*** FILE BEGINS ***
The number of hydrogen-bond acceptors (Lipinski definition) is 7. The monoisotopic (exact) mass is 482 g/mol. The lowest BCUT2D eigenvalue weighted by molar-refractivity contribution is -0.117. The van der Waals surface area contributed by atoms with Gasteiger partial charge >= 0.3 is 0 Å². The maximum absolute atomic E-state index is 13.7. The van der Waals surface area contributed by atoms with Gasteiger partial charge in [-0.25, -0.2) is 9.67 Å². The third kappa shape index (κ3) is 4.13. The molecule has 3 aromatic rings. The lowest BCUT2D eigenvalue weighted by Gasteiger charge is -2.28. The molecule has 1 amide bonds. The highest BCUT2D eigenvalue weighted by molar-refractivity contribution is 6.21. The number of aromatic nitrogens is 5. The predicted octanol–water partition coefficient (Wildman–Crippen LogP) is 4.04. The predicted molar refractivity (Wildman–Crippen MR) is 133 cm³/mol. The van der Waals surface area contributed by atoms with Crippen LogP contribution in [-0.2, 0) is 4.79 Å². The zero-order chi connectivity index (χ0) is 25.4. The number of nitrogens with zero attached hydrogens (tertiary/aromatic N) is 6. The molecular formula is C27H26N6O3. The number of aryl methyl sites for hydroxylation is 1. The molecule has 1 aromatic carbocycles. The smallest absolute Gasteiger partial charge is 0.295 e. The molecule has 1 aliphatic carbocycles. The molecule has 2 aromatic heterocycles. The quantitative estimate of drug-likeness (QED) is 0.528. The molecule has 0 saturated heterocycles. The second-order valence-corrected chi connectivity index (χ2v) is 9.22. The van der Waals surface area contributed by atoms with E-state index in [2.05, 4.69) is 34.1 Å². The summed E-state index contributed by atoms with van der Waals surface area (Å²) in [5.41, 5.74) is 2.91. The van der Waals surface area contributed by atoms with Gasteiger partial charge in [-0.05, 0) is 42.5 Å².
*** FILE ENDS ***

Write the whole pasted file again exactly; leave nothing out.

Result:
The number of hydrogen-bond acceptors (Lipinski definition) is 7. The monoisotopic (exact) mass is 482 g/mol. The lowest BCUT2D eigenvalue weighted by molar-refractivity contribution is -0.117. The van der Waals surface area contributed by atoms with Gasteiger partial charge >= 0.3 is 0 Å². The maximum absolute atomic E-state index is 13.7. The van der Waals surface area contributed by atoms with Gasteiger partial charge in [-0.25, -0.2) is 9.67 Å². The third kappa shape index (κ3) is 4.13. The molecule has 3 aromatic rings. The lowest BCUT2D eigenvalue weighted by Gasteiger charge is -2.28. The molecule has 1 amide bonds. The highest BCUT2D eigenvalue weighted by molar-refractivity contribution is 6.21. The number of aromatic nitrogens is 5. The predicted octanol–water partition coefficient (Wildman–Crippen LogP) is 4.04. The predicted molar refractivity (Wildman–Crippen MR) is 133 cm³/mol. The van der Waals surface area contributed by atoms with Crippen LogP contribution in [-0.2, 0) is 4.79 Å². The zero-order chi connectivity index (χ0) is 25.4. The number of nitrogens with zero attached hydrogens (tertiary/aromatic N) is 6. The molecular formula is C27H26N6O3. The number of aryl methyl sites for hydroxylation is 1. The molecule has 1 aromatic carbocycles. The smallest absolute Gasteiger partial charge is 0.295 e. The molecule has 1 aliphatic carbocycles. The molecule has 2 aromatic heterocycles. The quantitative estimate of drug-likeness (QED) is 0.528. The molecule has 0 saturated heterocycles. The second-order valence-corrected chi connectivity index (χ2v) is 9.22. The van der Waals surface area contributed by atoms with E-state index in [2.05, 4.69) is 34.1 Å². The summed E-state index contributed by atoms with van der Waals surface area (Å²) in [5.41, 5.74) is 2.91. The van der Waals surface area contributed by atoms with Gasteiger partial charge in [-0.05, 0) is 42.5 Å².